GARDEN GROVE, Calif. — Cookie Smith was surprised to learn that the fake lawn that earned her a home beautification award violated a city ban on artificial grass.
Her neighbor was shocked when he complied with a state order to conserve water and was instead threatened with a $50 fine for letting his grass wither to a brittle brown.
Such is the dilemma confronting Californians: Water supplies are dwindling, but some cities still require homeowners to maintain lush, green lawns. Other communities forbid artificial turf.
"It's kind of like saying, 'We want you to look like Brooke Shields, but we don't want you to use any makeup,' " Smith said.
Now some cities are reconsidering their lawn laws and exploring alternatives to homes with perfect rectangles of green.
The state's ever-growing population and the threat of a prolonged drought could kill the concept of the traditional lawn in California, where some communities conduct patrols looking for signs that homeowners are lavishing too much water on their lawns or letting it dribble down driveways.
Officials estimate that up to 70 percent of a family's water bill is spent on landscaping.
"Our love affair with the lawn may be coming to an end because if we're going to support all these people living here and all the homes, we're really going to have to use have water-wise designs," said Stephanie Landregan, who heads the landscape architecture program at the University of California at Los Angeles extension. "It's probably closer to our future than most people realize."
Still, many will be reluctant to abandon lawns entirely. Thick carpets of grass have defined the landscape of suburban America for more than a century, and a healthy lawn in this semiarid climate is a status symbol.
Some cities are weighing whether to lift bans on artificial turf that date back to the days when phony grass looked like fluorescent plastic. A few communities are also encouraging the use of native plants once derided as shaggy weeds.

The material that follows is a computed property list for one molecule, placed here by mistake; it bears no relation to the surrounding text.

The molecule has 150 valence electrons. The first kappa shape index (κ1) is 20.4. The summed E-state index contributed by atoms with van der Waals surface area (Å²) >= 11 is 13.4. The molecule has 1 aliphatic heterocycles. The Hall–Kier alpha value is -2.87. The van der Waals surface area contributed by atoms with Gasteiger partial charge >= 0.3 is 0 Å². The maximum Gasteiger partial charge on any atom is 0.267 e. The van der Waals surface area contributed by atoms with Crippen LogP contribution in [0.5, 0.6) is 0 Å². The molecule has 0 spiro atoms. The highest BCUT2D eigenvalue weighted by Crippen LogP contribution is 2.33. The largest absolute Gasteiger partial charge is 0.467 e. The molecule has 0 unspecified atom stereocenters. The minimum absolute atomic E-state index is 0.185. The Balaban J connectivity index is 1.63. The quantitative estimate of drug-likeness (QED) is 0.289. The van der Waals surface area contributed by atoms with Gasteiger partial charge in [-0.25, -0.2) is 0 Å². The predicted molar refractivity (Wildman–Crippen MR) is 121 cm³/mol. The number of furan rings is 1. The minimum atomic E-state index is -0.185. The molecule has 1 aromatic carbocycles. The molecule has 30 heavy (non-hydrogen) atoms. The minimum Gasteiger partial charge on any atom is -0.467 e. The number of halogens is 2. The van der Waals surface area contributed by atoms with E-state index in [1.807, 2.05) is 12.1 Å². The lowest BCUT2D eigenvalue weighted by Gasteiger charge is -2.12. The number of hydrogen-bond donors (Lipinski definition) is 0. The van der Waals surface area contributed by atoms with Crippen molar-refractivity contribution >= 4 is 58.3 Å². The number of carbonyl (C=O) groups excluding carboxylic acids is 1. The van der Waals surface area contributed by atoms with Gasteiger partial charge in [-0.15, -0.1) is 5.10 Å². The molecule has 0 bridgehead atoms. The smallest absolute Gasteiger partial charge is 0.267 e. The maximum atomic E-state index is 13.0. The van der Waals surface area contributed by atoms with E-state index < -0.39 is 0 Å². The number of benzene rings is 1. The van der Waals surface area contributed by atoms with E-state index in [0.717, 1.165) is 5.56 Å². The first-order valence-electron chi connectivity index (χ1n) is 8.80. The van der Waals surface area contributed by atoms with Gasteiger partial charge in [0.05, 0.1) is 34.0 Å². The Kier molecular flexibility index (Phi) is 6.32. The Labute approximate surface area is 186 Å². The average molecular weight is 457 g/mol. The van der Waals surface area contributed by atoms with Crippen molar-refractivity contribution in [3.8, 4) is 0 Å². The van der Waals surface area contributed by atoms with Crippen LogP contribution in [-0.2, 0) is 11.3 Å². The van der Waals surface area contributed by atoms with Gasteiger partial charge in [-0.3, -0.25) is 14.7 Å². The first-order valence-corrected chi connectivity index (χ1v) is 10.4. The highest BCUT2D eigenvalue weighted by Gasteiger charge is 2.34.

Advocates of natural alternatives are not sold on fake grass, saying it's a petroleum product that can heat up too much in the region's searing summer weather and can harbor germs.
"This is just like putting a carpet outside," said Betsey Landis, who is with the California Native Plant Society in Los Angeles.
Some water districts are offering customers $1 rebates for each square foot of lawn they remove and 30 cents per square foot of fake grass they install.
In the 1990s, residents in Santa Barbara made headlines during a drought by spray painting their grass green because it was illegal to water it. Now they can just roll out a carefree artificial lawn.
"Here's the paradox. People, especially in Southern California, want their lawns to look artificial in the front," said Jeffrey Barber of Pacific Sod in Camarillo. "They want it to look perfectly green and don't ever want it to yellow."
In Orange County, six cities, including Garden Grove, are reviewing artificial-grass bans. The once-stubby turf has come a long way since its most public debut at the Houston Astrodome in the 1960s. Now it looks and feels more like the real thing.
Smith, who paid about $10,000 for her patch of fake lawn, joined with other homeowners to ask that the bans be overturned after their requests for fake-grass rebates were rejected.
Though the turf is pricey, homeowners who have it save money on water. An estimated 750 square feet of fake grass can conserve about 22,000 gallons of water per year. Smith, whose $50-a-month water bill is dwarfed by those of her neighbors, called the ban "stupid."
"Not only do you not get a rebate, you're in violation of a city law. And if you don't remove it, the city will have to enforce the ordinance," Smith said.
In addition to ripping out the fake grass, violators can also be required to plant a real lawn and could be fined if they refuse. But because the city is reconsidering the law, it has suspended enforcement.
The Garden Grove City Council has met several times to discuss the issue. Elected officials have raised concerns about lead content in some fake grasses and about whether the city's oxygen levels would drop if enough fake lawns were installed.
The debate over lawns also takes place in a part of the country where hot, dry weather often leads to wildfires.
Landregan, of the landscape design program at UCLA, said that most grass fires involve taller grasses. Lawns typically don't burn unless they are completely dead. She said artificial grass has good fire-retardant qualities.
John Rossi, general manager at Western Municipal Water District, which services cities including Riverside, Corona and Temecula, agrees that the end is near for the traditional lawn.
His district recently adopted the slogan "Redefining green" — meaning planting water-efficient gardens, not necessarily green ones. Rossi said he tried to sell the concept of "brown is beautiful" with little success.
When it comes to the disappearance of real lawns, Rossi said, "the only question is the time frame. When we talk about 8-million more people coming into California in the next 20 years and there's no new water supply, it's not a matter of if, but when."